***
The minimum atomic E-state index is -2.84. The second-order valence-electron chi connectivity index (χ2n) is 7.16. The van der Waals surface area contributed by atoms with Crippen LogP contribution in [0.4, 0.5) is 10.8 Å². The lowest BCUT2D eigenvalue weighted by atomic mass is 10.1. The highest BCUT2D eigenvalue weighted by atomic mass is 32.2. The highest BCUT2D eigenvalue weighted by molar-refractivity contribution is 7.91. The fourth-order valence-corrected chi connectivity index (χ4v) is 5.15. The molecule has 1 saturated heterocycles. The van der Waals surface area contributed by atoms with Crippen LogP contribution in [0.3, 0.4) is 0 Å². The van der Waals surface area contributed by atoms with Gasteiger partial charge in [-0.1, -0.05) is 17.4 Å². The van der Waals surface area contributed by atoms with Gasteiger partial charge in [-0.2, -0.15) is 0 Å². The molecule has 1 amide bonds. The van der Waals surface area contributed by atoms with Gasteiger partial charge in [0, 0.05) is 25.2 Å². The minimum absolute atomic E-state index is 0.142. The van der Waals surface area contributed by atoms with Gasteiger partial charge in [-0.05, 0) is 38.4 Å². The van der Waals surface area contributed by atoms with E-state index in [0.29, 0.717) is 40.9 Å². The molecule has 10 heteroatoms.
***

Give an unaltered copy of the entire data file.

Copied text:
The minimum atomic E-state index is -2.84. The second-order valence-electron chi connectivity index (χ2n) is 7.16. The van der Waals surface area contributed by atoms with Crippen LogP contribution in [0.4, 0.5) is 10.8 Å². The lowest BCUT2D eigenvalue weighted by atomic mass is 10.1. The highest BCUT2D eigenvalue weighted by atomic mass is 32.2. The highest BCUT2D eigenvalue weighted by molar-refractivity contribution is 7.91. The fourth-order valence-corrected chi connectivity index (χ4v) is 5.15. The molecule has 1 saturated heterocycles. The van der Waals surface area contributed by atoms with Crippen LogP contribution in [0.3, 0.4) is 0 Å². The van der Waals surface area contributed by atoms with Gasteiger partial charge in [-0.1, -0.05) is 17.4 Å². The van der Waals surface area contributed by atoms with Gasteiger partial charge in [-0.2, -0.15) is 0 Å². The molecule has 1 amide bonds. The van der Waals surface area contributed by atoms with Gasteiger partial charge in [0, 0.05) is 25.2 Å². The minimum absolute atomic E-state index is 0.142. The van der Waals surface area contributed by atoms with Gasteiger partial charge in [-0.05, 0) is 38.4 Å². The van der Waals surface area contributed by atoms with E-state index in [0.29, 0.717) is 40.9 Å². The molecule has 10 heteroatoms.